Murphy's Law: June 6, 2004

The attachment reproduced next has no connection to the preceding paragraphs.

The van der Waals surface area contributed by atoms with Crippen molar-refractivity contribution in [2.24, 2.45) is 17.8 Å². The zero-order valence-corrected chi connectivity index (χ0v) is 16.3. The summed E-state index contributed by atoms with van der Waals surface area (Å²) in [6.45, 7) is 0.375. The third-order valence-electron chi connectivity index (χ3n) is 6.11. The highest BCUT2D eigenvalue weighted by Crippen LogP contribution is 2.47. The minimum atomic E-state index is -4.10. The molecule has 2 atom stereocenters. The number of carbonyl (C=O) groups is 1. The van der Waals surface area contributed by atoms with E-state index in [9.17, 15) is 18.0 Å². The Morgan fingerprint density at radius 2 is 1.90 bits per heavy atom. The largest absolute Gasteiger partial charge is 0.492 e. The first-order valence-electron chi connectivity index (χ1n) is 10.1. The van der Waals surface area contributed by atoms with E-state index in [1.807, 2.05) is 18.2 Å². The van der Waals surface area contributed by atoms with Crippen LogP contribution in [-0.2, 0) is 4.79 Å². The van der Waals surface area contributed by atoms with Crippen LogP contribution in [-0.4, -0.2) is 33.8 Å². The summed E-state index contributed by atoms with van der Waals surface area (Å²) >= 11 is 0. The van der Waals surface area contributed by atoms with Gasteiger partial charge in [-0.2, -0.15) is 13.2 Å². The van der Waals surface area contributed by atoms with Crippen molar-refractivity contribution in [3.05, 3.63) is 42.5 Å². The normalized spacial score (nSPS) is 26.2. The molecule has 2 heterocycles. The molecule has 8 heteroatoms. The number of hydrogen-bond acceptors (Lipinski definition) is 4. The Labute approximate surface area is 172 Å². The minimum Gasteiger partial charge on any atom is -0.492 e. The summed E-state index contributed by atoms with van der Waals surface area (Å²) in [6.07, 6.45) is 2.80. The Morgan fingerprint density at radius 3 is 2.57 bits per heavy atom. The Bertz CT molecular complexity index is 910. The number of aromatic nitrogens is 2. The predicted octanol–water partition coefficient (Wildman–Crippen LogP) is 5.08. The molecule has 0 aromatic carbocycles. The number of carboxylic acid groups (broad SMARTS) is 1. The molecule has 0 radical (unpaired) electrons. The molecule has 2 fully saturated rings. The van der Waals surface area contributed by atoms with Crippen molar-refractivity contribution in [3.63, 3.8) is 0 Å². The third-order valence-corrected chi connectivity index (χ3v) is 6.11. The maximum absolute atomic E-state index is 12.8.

U.S. Army helicopter pilots are again being allowed to practice violent maneuvers while training, and in combat. This sort of dangerous behavior had been forbidden for years, lest it lead to accidents. This policy evolved despite the fact that it had been learned in Israel and Chechnya (in the last few years), Somalia (in 1993) and Afghanistan (during the 1980s) that the safest thing for a helicopter to do in a combat zone was move around a lot, using violent maneuvers to make it difficult for someone on the ground to score a hit. But peacetime training exercises that feature helicopter crashes can be fatal to the career of the senior officers in charge. These guys are flying desks, with their combat flying days behind. They are more afraid of losing a promotion than they are of seeing one of their trainees get killed in combat because dangerous maneuvers are not allowed during peacetime training. Recent combat experiences in Iraq and Afghanistan have changed all that. The lack of risky training maneuvers is now recognized by all (including those in Congress who love to investigate the army for flight safety problems) as more dangerous for pilots than the training accidents that sort of thing causes.  It usually takes a war to shake the safety first people out of their bad habits. But after the war on terror is over, the old habits of safety first and combat training last will return. They always do. 


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